There has been a lot of focus on loneliness and isolation at work in relation to remote...read more
Maternity coach Lucy Dennis from HR experts 10Eighty explains how their maternity coaching works and why it matters.
Maternity coaching is not a luxury nor a nice to have perk. It is important because it will help you retain your best talent and bolster your reputation as an employer of choice. In some industries around 50% of the workforce, customers and stakeholders are female. Women really matter to a company’s employment brand, reputation and corporate image. Coaching increases the retention of highly skilled employees within organisations and reduces the costs of re-hiring and induction.
An ethical, people-centred company should offer this option. The women that we have coached at 10Eighty cite their coaching experience as one of the most positive aspects of the return to work journey. The fact that their organisation has invested in this support is a huge advantage in getting back to effectiveness, productivity and fulfilment at work.
At a fundamental level maternity coaching is an effective and pragmatic way to enable mothers to make a successful return to work. Focus on the positives in retaining talented working mothers, who supported through policy, a buddy system, and coaching enjoy the best of both worlds, being a mum and pursuing a career.
10Eighty aim to provide holistic support for women as they approach maternity leave, allowing them space to explore personal and work-related challenges and goals ahead of their baby arriving. Decisions about returning to work are often complex, and coaching affords a woman the opportunity to clarify her thoughts about her return.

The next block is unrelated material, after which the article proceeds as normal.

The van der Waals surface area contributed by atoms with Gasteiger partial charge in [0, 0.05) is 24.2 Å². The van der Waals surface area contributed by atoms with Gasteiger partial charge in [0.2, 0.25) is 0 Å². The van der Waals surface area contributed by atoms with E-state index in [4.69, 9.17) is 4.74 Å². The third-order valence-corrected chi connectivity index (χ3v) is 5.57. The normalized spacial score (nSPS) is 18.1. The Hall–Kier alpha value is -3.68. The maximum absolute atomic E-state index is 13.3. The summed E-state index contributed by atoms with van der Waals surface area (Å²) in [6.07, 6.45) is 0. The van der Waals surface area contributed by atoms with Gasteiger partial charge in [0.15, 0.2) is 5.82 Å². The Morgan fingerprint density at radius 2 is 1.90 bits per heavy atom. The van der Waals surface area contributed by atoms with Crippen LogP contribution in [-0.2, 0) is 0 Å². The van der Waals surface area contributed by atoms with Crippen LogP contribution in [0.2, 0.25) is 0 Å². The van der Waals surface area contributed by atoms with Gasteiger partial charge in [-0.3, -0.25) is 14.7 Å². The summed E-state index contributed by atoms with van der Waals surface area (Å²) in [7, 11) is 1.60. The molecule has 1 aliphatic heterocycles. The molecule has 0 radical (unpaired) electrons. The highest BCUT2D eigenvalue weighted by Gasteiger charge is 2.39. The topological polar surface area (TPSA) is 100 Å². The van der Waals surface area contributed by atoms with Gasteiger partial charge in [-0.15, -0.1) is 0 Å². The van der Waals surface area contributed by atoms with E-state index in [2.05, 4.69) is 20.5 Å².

For the organisation, the issue needs to be addressed in the round; line managers need to be trained in talking to and working with pregnant colleagues. What they should say, not making assumptions, recognising the need to support a colleague who may be anxious, exhausted, unwell, even afraid.
The best advice is to ask questions, take notice of the response and check what is needed to make the workspace a safe and comfortable place.
When planning maternity leave especially for senior women or those with long tenure, it is crucial to include them at every point around cover; there will be anxiety around priorities and loss of control – help them to deal with ambiguity but don’t take away responsibility unless it is requested. Don’t make assumptions about how colleagues feel or what they want, expect or prefer.
Maternity coaching is designed to help each individual achieve clarity around the priorities they need to focus on before maternity leave. Typically we like to start work at the six months stage, to think about what needs to be done in preparation so everything is set up on a sound basis in advance of maternity leave. This ensures a calm and organised lead into parenthood.
We recognise that many women, especially those with senior positions with a team or teams of people reporting to them, may feel they are letting people down, worry that they will be forgotten and that all their hard work will be unravelled. A coach can discuss these feelings, explore what to let go of and what to focus on.